Things I learned from Mister Rogers

Mister Rogers' Neighborhood
Image via Wikipedia

I woke up this morning with the sun streaming in through the windows. I love sunny mornings. Sure there is still 3 feet of snow in my yard, but blue sky and sunshine lifted my spirits as I reflected on my week. It was a tough one, I am not going to lie. Yes there were highlights, but many more lowlights. I expected those and will delve deeper into it with Mo. As I stared out the window, a song popped into my head:

It’s a beautiful day in the neighborhood, a beautiful day for a neighbor. Would you be mine? Could you be mine? Won’t you be my neighbor!

Oh Mister Rogers, I hadn’t thought about you in ages! Immediately I was thinking about when I was 4.

When I was 4, my grandma was the same age I am now. She had 4 grandchildren, GULP! I was and still am, the eldest. So that means no one adopted anyone older than me. I still wear the crown. My grandfather had a print-shop in part of his house and my mom helped him run it. Those were the days when most of the moms I knew didn’t work. My mom brought me and my brother to work with her everyday. Grandma kept us in the main part of the house or outside. For me and my brother, it was like growing up in my grandparent’s house AND growning up at home. We felt equally comfortable at either home. I knew where the cookie jar was at home and the red cookie tin at grandma’s. I knew how to turn the dial on the TV at home ( to watch 2 crappy channels plus CBC French) and how to watch CABLE at grandma’s. Oh cable, how interesting you were then! PBS actually had kids shows on it. What kid knows about PBS for kids today? I was allowed to watch 2 shows before preschool everyday. Sesame Street was on everyday. This is where my love of Muppets started. Kermit was my first boyfriend. I still know all the songs and jingles associated with numbers and letters. I remember when Snuffy was Big Bird’s figment of his imagination. There was no Elmo, only Grover, Harry and Cookie were the Monsters. Good times!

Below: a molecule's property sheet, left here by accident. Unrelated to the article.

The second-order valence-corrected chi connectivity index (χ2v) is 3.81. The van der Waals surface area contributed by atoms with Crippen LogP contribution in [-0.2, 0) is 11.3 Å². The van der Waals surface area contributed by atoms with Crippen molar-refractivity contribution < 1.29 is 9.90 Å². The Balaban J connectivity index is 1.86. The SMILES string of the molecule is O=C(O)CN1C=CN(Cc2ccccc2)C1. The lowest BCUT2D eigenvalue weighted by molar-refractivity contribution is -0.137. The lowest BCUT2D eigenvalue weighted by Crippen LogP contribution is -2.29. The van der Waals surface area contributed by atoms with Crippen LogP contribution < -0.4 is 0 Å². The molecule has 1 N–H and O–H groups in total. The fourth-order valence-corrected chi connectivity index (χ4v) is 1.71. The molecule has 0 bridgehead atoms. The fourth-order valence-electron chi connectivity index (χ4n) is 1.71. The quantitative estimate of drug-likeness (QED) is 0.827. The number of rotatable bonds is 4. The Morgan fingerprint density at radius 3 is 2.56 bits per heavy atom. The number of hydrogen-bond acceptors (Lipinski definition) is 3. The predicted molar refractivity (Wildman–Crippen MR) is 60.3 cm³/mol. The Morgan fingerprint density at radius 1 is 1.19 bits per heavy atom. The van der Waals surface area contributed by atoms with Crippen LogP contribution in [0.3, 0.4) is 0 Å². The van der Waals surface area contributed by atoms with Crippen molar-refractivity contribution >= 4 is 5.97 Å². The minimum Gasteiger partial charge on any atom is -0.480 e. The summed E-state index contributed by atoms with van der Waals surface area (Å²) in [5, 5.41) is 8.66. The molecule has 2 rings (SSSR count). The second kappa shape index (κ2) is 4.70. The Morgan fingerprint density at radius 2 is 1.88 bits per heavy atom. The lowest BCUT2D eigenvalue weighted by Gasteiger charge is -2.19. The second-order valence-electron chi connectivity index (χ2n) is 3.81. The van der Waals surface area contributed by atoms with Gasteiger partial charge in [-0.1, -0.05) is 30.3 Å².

Before Sesame Street, there was a different show on everyday. I watched Romper Room, Electric Company (starring Rita Moreno – Broadway star, Morgan Freeman – He played God and Bill Cosby, more than just the Jello guy), Mr. Dressup, The Friendly Giant and Mister Rodgers.

Mister Rogers was not a show I would ever tell my friends I watched. Shocking how at the age of 4 I learned that I would be ridiculed for watching Mr. Rogers. I remember one gal telling me it was for babies. BABIES! YIKES! I wasn’t a baby, I was 4, so I kept that little nugget to myself. I remember laying on my tummy in front of the TV, watching Mister Rogers walk through his front door, singing to ME, getting his cardigan out of the closet and putting on indoor shoes. Then he would let me know who was coming to visit him that day. He would get his chores done and then we would solve a problem using Make-Believe.

I spent a good portion of my “laying quietly in bed” time thinking about good old Mister Rogers, so I made a list. A list of things that I learned from Mister Rogers that I use in my Adult life, in spite of the fact it was a show for “babies”.

The Edmonton Tourist’s Top 11 Learning Lessons from Mister Rodgers